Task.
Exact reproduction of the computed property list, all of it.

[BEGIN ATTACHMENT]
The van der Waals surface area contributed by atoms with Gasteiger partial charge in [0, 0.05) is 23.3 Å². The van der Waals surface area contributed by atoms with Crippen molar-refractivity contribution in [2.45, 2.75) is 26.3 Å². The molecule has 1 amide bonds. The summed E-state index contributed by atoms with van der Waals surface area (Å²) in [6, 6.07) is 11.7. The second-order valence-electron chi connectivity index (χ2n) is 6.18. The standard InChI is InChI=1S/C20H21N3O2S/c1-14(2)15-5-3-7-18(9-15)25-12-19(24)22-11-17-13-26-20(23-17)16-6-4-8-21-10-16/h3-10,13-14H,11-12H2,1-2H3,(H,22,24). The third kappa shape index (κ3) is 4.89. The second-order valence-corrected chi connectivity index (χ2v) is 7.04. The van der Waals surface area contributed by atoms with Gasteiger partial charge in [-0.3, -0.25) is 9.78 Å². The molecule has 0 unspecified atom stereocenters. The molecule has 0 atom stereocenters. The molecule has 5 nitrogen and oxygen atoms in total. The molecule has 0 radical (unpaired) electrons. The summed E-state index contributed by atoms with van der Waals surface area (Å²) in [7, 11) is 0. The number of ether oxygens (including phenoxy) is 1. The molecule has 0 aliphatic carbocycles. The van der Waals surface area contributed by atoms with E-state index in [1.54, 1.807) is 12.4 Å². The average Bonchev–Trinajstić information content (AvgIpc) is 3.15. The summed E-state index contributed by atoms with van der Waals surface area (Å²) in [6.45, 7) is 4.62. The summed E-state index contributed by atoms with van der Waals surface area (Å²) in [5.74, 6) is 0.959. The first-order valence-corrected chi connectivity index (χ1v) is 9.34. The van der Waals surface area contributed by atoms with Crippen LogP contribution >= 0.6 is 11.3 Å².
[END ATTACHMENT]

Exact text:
The van der Waals surface area contributed by atoms with Gasteiger partial charge in [0, 0.05) is 23.3 Å². The van der Waals surface area contributed by atoms with Crippen molar-refractivity contribution in [2.45, 2.75) is 26.3 Å². The molecule has 1 amide bonds. The summed E-state index contributed by atoms with van der Waals surface area (Å²) in [6, 6.07) is 11.7. The second-order valence-electron chi connectivity index (χ2n) is 6.18. The standard InChI is InChI=1S/C20H21N3O2S/c1-14(2)15-5-3-7-18(9-15)25-12-19(24)22-11-17-13-26-20(23-17)16-6-4-8-21-10-16/h3-10,13-14H,11-12H2,1-2H3,(H,22,24). The third kappa shape index (κ3) is 4.89. The second-order valence-corrected chi connectivity index (χ2v) is 7.04. The van der Waals surface area contributed by atoms with Gasteiger partial charge in [-0.3, -0.25) is 9.78 Å². The molecule has 0 unspecified atom stereocenters. The molecule has 0 atom stereocenters. The molecule has 5 nitrogen and oxygen atoms in total. The molecule has 0 radical (unpaired) electrons. The summed E-state index contributed by atoms with van der Waals surface area (Å²) in [7, 11) is 0. The number of ether oxygens (including phenoxy) is 1. The molecule has 0 aliphatic carbocycles. The van der Waals surface area contributed by atoms with E-state index in [1.54, 1.807) is 12.4 Å². The average Bonchev–Trinajstić information content (AvgIpc) is 3.15. The summed E-state index contributed by atoms with van der Waals surface area (Å²) in [6.45, 7) is 4.62. The summed E-state index contributed by atoms with van der Waals surface area (Å²) in [5.74, 6) is 0.959. The first-order valence-corrected chi connectivity index (χ1v) is 9.34. The van der Waals surface area contributed by atoms with Crippen LogP contribution >= 0.6 is 11.3 Å².